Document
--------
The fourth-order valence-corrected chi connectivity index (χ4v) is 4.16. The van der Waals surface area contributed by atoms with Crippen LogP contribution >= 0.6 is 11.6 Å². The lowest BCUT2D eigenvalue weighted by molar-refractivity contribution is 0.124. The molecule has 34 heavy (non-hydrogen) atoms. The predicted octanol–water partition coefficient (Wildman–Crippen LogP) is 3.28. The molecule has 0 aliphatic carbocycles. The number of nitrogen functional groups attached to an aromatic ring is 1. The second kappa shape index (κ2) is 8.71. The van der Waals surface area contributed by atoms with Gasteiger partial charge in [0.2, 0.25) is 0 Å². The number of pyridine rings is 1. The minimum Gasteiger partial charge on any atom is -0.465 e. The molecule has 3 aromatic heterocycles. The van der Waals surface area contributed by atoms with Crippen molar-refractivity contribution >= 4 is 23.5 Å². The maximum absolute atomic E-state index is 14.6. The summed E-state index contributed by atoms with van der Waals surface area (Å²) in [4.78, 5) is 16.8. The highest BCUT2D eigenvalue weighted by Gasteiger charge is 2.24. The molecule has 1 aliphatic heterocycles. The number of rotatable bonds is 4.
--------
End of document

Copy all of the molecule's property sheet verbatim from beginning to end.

The fourth-order valence-corrected chi connectivity index (χ4v) is 4.16. The van der Waals surface area contributed by atoms with Crippen LogP contribution >= 0.6 is 11.6 Å². The lowest BCUT2D eigenvalue weighted by molar-refractivity contribution is 0.124. The molecule has 34 heavy (non-hydrogen) atoms. The predicted octanol–water partition coefficient (Wildman–Crippen LogP) is 3.28. The molecule has 0 aliphatic carbocycles. The number of nitrogen functional groups attached to an aromatic ring is 1. The second kappa shape index (κ2) is 8.71. The van der Waals surface area contributed by atoms with Gasteiger partial charge in [0.2, 0.25) is 0 Å². The number of pyridine rings is 1. The minimum Gasteiger partial charge on any atom is -0.465 e. The molecule has 3 aromatic heterocycles. The van der Waals surface area contributed by atoms with Crippen molar-refractivity contribution >= 4 is 23.5 Å². The maximum absolute atomic E-state index is 14.6. The summed E-state index contributed by atoms with van der Waals surface area (Å²) in [4.78, 5) is 16.8. The highest BCUT2D eigenvalue weighted by Gasteiger charge is 2.24. The molecule has 1 aliphatic heterocycles. The number of rotatable bonds is 4.